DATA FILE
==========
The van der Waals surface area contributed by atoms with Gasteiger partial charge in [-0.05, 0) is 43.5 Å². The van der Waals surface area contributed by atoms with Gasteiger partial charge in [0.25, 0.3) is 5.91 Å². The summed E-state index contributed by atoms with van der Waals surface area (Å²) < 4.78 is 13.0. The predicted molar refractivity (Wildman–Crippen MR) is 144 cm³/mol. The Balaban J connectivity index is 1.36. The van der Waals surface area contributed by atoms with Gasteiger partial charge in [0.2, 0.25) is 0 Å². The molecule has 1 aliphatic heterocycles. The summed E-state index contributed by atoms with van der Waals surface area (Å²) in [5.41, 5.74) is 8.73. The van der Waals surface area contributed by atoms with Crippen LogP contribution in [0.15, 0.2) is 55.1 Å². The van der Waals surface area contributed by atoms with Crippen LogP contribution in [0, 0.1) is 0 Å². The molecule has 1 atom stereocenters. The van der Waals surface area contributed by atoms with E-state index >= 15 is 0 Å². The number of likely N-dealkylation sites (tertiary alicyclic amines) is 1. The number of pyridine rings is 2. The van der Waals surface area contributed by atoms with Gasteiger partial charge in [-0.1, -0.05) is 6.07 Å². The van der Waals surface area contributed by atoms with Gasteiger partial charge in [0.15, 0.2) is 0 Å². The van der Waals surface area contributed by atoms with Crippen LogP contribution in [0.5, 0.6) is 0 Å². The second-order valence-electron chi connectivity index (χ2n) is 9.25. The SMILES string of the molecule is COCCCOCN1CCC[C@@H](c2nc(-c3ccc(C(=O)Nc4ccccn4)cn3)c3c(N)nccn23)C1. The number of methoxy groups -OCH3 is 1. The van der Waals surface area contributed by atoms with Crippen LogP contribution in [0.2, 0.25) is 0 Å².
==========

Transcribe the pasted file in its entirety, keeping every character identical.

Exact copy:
The van der Waals surface area contributed by atoms with Gasteiger partial charge in [-0.05, 0) is 43.5 Å². The van der Waals surface area contributed by atoms with Gasteiger partial charge in [0.25, 0.3) is 5.91 Å². The summed E-state index contributed by atoms with van der Waals surface area (Å²) < 4.78 is 13.0. The predicted molar refractivity (Wildman–Crippen MR) is 144 cm³/mol. The Balaban J connectivity index is 1.36. The van der Waals surface area contributed by atoms with Gasteiger partial charge in [0.2, 0.25) is 0 Å². The molecule has 1 aliphatic heterocycles. The summed E-state index contributed by atoms with van der Waals surface area (Å²) in [5.41, 5.74) is 8.73. The van der Waals surface area contributed by atoms with Crippen LogP contribution in [0.15, 0.2) is 55.1 Å². The van der Waals surface area contributed by atoms with Crippen LogP contribution in [0, 0.1) is 0 Å². The molecule has 1 atom stereocenters. The van der Waals surface area contributed by atoms with E-state index >= 15 is 0 Å². The number of likely N-dealkylation sites (tertiary alicyclic amines) is 1. The number of pyridine rings is 2. The van der Waals surface area contributed by atoms with Gasteiger partial charge in [-0.1, -0.05) is 6.07 Å². The van der Waals surface area contributed by atoms with Gasteiger partial charge in [0.15, 0.2) is 0 Å². The van der Waals surface area contributed by atoms with Crippen LogP contribution in [0.5, 0.6) is 0 Å². The second-order valence-electron chi connectivity index (χ2n) is 9.25. The SMILES string of the molecule is COCCCOCN1CCC[C@@H](c2nc(-c3ccc(C(=O)Nc4ccccn4)cn3)c3c(N)nccn23)C1. The number of methoxy groups -OCH3 is 1. The van der Waals surface area contributed by atoms with Crippen LogP contribution in [0.2, 0.25) is 0 Å².